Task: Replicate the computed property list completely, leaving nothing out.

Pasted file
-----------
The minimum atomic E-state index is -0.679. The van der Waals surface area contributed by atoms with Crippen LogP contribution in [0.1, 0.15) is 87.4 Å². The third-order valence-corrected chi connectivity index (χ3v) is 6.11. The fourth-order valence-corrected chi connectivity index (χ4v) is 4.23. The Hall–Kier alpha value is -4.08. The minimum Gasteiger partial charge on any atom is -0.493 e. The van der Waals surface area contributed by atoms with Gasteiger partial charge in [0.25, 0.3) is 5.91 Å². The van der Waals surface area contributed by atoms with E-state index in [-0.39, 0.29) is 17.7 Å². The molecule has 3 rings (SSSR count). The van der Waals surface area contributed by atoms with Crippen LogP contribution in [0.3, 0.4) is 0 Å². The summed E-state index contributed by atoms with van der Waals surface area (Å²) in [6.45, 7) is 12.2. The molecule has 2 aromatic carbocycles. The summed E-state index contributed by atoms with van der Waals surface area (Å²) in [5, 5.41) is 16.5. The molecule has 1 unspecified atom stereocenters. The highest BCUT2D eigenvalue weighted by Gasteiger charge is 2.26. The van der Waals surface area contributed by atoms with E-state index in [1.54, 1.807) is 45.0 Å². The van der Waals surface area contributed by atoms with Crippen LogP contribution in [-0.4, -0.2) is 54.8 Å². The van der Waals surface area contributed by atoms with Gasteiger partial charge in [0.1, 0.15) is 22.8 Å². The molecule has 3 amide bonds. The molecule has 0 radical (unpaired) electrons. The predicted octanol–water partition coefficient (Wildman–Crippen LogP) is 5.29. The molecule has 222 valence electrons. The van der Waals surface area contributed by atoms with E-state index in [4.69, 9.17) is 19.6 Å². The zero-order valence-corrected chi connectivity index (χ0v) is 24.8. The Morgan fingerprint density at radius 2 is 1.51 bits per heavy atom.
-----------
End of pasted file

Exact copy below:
The minimum atomic E-state index is -0.679. The van der Waals surface area contributed by atoms with Crippen LogP contribution in [0.1, 0.15) is 87.4 Å². The third-order valence-corrected chi connectivity index (χ3v) is 6.11. The fourth-order valence-corrected chi connectivity index (χ4v) is 4.23. The Hall–Kier alpha value is -4.08. The minimum Gasteiger partial charge on any atom is -0.493 e. The van der Waals surface area contributed by atoms with Gasteiger partial charge in [0.25, 0.3) is 5.91 Å². The van der Waals surface area contributed by atoms with E-state index in [-0.39, 0.29) is 17.7 Å². The molecule has 3 rings (SSSR count). The van der Waals surface area contributed by atoms with Crippen LogP contribution in [0.3, 0.4) is 0 Å². The summed E-state index contributed by atoms with van der Waals surface area (Å²) in [6.45, 7) is 12.2. The molecule has 2 aromatic carbocycles. The summed E-state index contributed by atoms with van der Waals surface area (Å²) in [5, 5.41) is 16.5. The molecule has 1 unspecified atom stereocenters. The highest BCUT2D eigenvalue weighted by Gasteiger charge is 2.26. The van der Waals surface area contributed by atoms with E-state index in [1.54, 1.807) is 45.0 Å². The van der Waals surface area contributed by atoms with Crippen LogP contribution in [-0.4, -0.2) is 54.8 Å². The van der Waals surface area contributed by atoms with Gasteiger partial charge in [0.1, 0.15) is 22.8 Å². The molecule has 3 amide bonds. The molecule has 0 radical (unpaired) electrons. The predicted octanol–water partition coefficient (Wildman–Crippen LogP) is 5.29. The molecule has 222 valence electrons. The van der Waals surface area contributed by atoms with E-state index in [4.69, 9.17) is 19.6 Å². The zero-order valence-corrected chi connectivity index (χ0v) is 24.8. The Morgan fingerprint density at radius 2 is 1.51 bits per heavy atom.